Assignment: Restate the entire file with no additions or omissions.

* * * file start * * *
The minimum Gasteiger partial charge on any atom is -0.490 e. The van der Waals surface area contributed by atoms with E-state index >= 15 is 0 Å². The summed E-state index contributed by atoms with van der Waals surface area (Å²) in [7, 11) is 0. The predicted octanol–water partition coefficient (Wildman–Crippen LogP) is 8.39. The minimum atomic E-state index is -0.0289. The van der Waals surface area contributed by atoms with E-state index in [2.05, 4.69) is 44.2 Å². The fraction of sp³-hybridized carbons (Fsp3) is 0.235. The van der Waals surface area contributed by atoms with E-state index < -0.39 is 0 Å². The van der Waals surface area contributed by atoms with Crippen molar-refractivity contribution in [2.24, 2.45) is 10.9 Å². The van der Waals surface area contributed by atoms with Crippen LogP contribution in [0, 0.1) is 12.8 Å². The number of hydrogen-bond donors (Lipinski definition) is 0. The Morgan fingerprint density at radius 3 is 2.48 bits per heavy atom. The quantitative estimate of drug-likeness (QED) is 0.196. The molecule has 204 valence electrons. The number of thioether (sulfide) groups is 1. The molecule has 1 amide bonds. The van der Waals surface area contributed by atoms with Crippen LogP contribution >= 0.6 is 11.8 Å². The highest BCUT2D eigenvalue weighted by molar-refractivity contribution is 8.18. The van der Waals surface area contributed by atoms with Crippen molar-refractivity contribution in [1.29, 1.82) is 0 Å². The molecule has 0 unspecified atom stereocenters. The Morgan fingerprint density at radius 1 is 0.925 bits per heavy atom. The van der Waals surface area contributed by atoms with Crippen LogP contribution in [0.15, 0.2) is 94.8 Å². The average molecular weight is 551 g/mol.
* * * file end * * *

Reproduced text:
The minimum Gasteiger partial charge on any atom is -0.490 e. The van der Waals surface area contributed by atoms with E-state index >= 15 is 0 Å². The summed E-state index contributed by atoms with van der Waals surface area (Å²) in [7, 11) is 0. The predicted octanol–water partition coefficient (Wildman–Crippen LogP) is 8.39. The minimum atomic E-state index is -0.0289. The van der Waals surface area contributed by atoms with E-state index in [2.05, 4.69) is 44.2 Å². The fraction of sp³-hybridized carbons (Fsp3) is 0.235. The van der Waals surface area contributed by atoms with E-state index < -0.39 is 0 Å². The van der Waals surface area contributed by atoms with Crippen molar-refractivity contribution in [2.24, 2.45) is 10.9 Å². The van der Waals surface area contributed by atoms with Crippen LogP contribution in [0, 0.1) is 12.8 Å². The number of hydrogen-bond donors (Lipinski definition) is 0. The Morgan fingerprint density at radius 3 is 2.48 bits per heavy atom. The quantitative estimate of drug-likeness (QED) is 0.196. The molecule has 204 valence electrons. The number of thioether (sulfide) groups is 1. The molecule has 1 amide bonds. The van der Waals surface area contributed by atoms with Crippen LogP contribution >= 0.6 is 11.8 Å². The highest BCUT2D eigenvalue weighted by molar-refractivity contribution is 8.18. The van der Waals surface area contributed by atoms with Crippen molar-refractivity contribution in [1.29, 1.82) is 0 Å². The molecule has 0 unspecified atom stereocenters. The Morgan fingerprint density at radius 1 is 0.925 bits per heavy atom. The van der Waals surface area contributed by atoms with Crippen LogP contribution in [0.15, 0.2) is 94.8 Å². The average molecular weight is 551 g/mol.